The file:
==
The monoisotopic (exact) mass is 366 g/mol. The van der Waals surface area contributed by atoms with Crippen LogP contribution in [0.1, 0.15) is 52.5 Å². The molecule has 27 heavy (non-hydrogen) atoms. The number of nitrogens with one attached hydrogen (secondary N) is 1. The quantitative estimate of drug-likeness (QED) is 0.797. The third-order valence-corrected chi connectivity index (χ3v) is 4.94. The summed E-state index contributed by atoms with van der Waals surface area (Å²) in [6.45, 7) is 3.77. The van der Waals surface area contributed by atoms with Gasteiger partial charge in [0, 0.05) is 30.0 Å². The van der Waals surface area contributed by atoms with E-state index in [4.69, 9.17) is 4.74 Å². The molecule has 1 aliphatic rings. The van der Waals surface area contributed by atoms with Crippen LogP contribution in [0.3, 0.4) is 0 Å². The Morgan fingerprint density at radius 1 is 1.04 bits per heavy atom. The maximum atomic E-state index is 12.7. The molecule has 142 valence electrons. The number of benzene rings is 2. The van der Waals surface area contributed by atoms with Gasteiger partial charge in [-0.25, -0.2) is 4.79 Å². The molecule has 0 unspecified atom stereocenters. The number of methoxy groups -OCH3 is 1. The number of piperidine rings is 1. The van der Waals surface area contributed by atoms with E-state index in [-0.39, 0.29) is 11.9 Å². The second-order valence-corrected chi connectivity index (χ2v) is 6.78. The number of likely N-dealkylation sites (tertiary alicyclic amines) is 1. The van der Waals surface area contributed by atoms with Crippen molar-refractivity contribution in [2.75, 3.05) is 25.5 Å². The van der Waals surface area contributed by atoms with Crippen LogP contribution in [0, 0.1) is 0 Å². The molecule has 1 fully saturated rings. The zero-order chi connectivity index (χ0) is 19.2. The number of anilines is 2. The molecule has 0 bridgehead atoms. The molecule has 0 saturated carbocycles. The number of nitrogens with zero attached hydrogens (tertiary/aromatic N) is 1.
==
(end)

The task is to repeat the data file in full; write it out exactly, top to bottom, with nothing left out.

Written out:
The monoisotopic (exact) mass is 366 g/mol. The van der Waals surface area contributed by atoms with Crippen LogP contribution in [0.1, 0.15) is 52.5 Å². The molecule has 27 heavy (non-hydrogen) atoms. The number of nitrogens with one attached hydrogen (secondary N) is 1. The quantitative estimate of drug-likeness (QED) is 0.797. The third-order valence-corrected chi connectivity index (χ3v) is 4.94. The summed E-state index contributed by atoms with van der Waals surface area (Å²) in [6.45, 7) is 3.77. The van der Waals surface area contributed by atoms with Gasteiger partial charge in [0, 0.05) is 30.0 Å². The van der Waals surface area contributed by atoms with E-state index in [4.69, 9.17) is 4.74 Å². The molecule has 1 aliphatic rings. The van der Waals surface area contributed by atoms with Crippen LogP contribution in [0.3, 0.4) is 0 Å². The Morgan fingerprint density at radius 1 is 1.04 bits per heavy atom. The maximum atomic E-state index is 12.7. The molecule has 142 valence electrons. The number of benzene rings is 2. The van der Waals surface area contributed by atoms with Gasteiger partial charge in [-0.25, -0.2) is 4.79 Å². The molecule has 0 unspecified atom stereocenters. The number of methoxy groups -OCH3 is 1. The number of piperidine rings is 1. The van der Waals surface area contributed by atoms with E-state index in [-0.39, 0.29) is 11.9 Å². The second-order valence-corrected chi connectivity index (χ2v) is 6.78. The number of likely N-dealkylation sites (tertiary alicyclic amines) is 1. The van der Waals surface area contributed by atoms with Crippen molar-refractivity contribution in [2.75, 3.05) is 25.5 Å². The van der Waals surface area contributed by atoms with Crippen LogP contribution in [0, 0.1) is 0 Å². The molecule has 1 fully saturated rings. The zero-order chi connectivity index (χ0) is 19.2. The number of anilines is 2. The molecule has 0 bridgehead atoms. The molecule has 0 saturated carbocycles. The number of nitrogens with zero attached hydrogens (tertiary/aromatic N) is 1.